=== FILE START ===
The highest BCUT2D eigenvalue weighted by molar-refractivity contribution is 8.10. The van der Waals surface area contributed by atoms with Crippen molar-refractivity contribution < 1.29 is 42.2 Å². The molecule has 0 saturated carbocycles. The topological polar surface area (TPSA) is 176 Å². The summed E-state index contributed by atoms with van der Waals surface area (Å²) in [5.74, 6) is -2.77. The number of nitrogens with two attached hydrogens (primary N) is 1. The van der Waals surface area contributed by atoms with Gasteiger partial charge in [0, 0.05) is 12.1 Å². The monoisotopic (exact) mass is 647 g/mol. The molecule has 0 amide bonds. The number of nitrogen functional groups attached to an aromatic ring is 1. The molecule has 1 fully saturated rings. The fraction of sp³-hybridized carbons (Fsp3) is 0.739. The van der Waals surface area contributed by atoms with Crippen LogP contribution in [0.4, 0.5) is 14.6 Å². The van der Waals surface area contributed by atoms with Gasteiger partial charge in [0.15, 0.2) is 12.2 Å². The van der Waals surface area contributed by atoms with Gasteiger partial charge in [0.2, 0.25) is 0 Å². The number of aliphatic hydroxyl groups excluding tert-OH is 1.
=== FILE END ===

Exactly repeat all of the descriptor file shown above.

The highest BCUT2D eigenvalue weighted by molar-refractivity contribution is 8.10. The van der Waals surface area contributed by atoms with Crippen molar-refractivity contribution < 1.29 is 42.2 Å². The molecule has 0 saturated carbocycles. The topological polar surface area (TPSA) is 176 Å². The summed E-state index contributed by atoms with van der Waals surface area (Å²) in [5.74, 6) is -2.77. The number of nitrogens with two attached hydrogens (primary N) is 1. The van der Waals surface area contributed by atoms with Gasteiger partial charge in [0, 0.05) is 12.1 Å². The monoisotopic (exact) mass is 647 g/mol. The molecule has 0 amide bonds. The number of nitrogen functional groups attached to an aromatic ring is 1. The molecule has 1 fully saturated rings. The fraction of sp³-hybridized carbons (Fsp3) is 0.739. The van der Waals surface area contributed by atoms with Crippen LogP contribution in [0.4, 0.5) is 14.6 Å². The van der Waals surface area contributed by atoms with Gasteiger partial charge in [0.15, 0.2) is 12.2 Å². The van der Waals surface area contributed by atoms with Gasteiger partial charge in [0.2, 0.25) is 0 Å². The number of aliphatic hydroxyl groups excluding tert-OH is 1.